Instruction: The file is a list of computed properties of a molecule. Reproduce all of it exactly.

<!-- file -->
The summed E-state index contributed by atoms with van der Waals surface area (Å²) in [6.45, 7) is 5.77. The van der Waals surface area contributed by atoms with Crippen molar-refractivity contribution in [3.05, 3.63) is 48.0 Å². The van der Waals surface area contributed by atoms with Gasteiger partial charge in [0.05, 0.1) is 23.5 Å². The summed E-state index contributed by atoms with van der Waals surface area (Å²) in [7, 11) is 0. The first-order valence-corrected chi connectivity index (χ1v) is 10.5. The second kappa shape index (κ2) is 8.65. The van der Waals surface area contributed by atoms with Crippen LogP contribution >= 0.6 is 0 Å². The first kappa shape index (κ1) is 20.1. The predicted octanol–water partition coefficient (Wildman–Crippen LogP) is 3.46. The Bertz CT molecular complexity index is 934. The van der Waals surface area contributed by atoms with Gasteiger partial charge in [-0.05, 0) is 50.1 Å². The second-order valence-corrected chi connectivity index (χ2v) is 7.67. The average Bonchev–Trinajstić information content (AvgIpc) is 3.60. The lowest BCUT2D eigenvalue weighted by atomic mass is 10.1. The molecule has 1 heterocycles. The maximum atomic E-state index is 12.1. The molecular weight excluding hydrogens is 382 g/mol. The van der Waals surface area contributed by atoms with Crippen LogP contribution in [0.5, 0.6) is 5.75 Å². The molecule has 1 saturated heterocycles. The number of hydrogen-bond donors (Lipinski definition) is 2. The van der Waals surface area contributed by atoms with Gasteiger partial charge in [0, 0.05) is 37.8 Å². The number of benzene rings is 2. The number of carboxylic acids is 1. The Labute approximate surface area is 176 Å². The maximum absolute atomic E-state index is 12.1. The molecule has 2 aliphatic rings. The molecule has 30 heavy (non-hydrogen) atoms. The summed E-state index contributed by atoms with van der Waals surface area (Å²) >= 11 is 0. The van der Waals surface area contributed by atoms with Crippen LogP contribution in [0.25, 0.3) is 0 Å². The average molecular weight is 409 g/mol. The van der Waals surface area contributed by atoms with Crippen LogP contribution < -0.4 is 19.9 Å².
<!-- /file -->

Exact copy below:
The summed E-state index contributed by atoms with van der Waals surface area (Å²) in [6.45, 7) is 5.77. The van der Waals surface area contributed by atoms with Crippen molar-refractivity contribution in [3.05, 3.63) is 48.0 Å². The van der Waals surface area contributed by atoms with Gasteiger partial charge in [0.05, 0.1) is 23.5 Å². The summed E-state index contributed by atoms with van der Waals surface area (Å²) in [7, 11) is 0. The first-order valence-corrected chi connectivity index (χ1v) is 10.5. The second kappa shape index (κ2) is 8.65. The van der Waals surface area contributed by atoms with Crippen LogP contribution >= 0.6 is 0 Å². The first kappa shape index (κ1) is 20.1. The predicted octanol–water partition coefficient (Wildman–Crippen LogP) is 3.46. The Bertz CT molecular complexity index is 934. The van der Waals surface area contributed by atoms with Gasteiger partial charge in [-0.05, 0) is 50.1 Å². The second-order valence-corrected chi connectivity index (χ2v) is 7.67. The average Bonchev–Trinajstić information content (AvgIpc) is 3.60. The lowest BCUT2D eigenvalue weighted by atomic mass is 10.1. The molecule has 1 heterocycles. The maximum atomic E-state index is 12.1. The molecular weight excluding hydrogens is 382 g/mol. The van der Waals surface area contributed by atoms with Crippen LogP contribution in [0.5, 0.6) is 5.75 Å². The molecule has 1 saturated heterocycles. The number of hydrogen-bond donors (Lipinski definition) is 2. The van der Waals surface area contributed by atoms with Gasteiger partial charge in [0, 0.05) is 37.8 Å². The number of benzene rings is 2. The number of carboxylic acids is 1. The Labute approximate surface area is 176 Å². The maximum absolute atomic E-state index is 12.1. The molecule has 2 aliphatic rings. The molecule has 30 heavy (non-hydrogen) atoms. The summed E-state index contributed by atoms with van der Waals surface area (Å²) >= 11 is 0. The van der Waals surface area contributed by atoms with Crippen LogP contribution in [0.25, 0.3) is 0 Å². The average molecular weight is 409 g/mol. The van der Waals surface area contributed by atoms with Crippen LogP contribution < -0.4 is 19.9 Å².